I used to wonder why. I tried to figure out for myself why things unfolded the way they did. Maybe it’s God teaching a lesson. Maybe it’s a divine punishment. It could be that the person just makes bad decisions. Maybe they just have bad luck. It was an exercise in futility. The truth of the matter is that I don’t know and may never know.

What I do know is this. Because I can’t determine why bad things happen to good people, I can’t go around pointing the finger of blame. When a bad thing happens to someone, I don’t point assume that they have done something wrong because I don’t know. Also, I don’t want people pointing that ignorant and accusatory finger at me either.

Instead of figuring out why things have happened or who to blame, I try to determine the what, the where, and the how. What do I do now? Where do I go from here? How can I change this situation?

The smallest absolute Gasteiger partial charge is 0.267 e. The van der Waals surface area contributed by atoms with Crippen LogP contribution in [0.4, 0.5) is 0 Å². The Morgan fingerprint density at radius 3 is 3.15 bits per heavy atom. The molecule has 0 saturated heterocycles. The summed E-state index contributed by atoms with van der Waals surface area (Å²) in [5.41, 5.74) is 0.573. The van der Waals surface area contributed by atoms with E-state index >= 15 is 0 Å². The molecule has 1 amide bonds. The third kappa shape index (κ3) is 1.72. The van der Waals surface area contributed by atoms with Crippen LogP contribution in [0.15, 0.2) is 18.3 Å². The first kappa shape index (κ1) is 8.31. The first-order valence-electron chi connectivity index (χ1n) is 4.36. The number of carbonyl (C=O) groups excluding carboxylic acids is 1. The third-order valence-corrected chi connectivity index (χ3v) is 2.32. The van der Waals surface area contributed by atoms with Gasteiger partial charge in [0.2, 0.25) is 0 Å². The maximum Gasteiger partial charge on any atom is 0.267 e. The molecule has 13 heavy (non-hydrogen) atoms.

Accepting this truth is freeing. Once you stop expecting fairness, you are able to move forward and take life as it comes: the good, the bad and the ugly. You are also able to start appreciating and accepting what you have, the things you overlooked in your search for fairness.
  • Maybe you didn’t get that promotion, but your current job gives you the time and flexibility that you would not have had with the other job.
  • Maybe you haven’t lost weight, but you have a partner that loves and appreciates you the way you are.
  • Maybe you weren’t blessed with children but you have many nieces and nephews, not to mention good friends.
  • Maybe you didn't buy the house but your rent payments are very affordable.
Just because life isn’t fair doesn’t mean we aren’t blessed and that we don’t have a lot to be grateful for.

Monday, September 5, 2011

Thursday, September 1, 2011

Thankfully Thursday!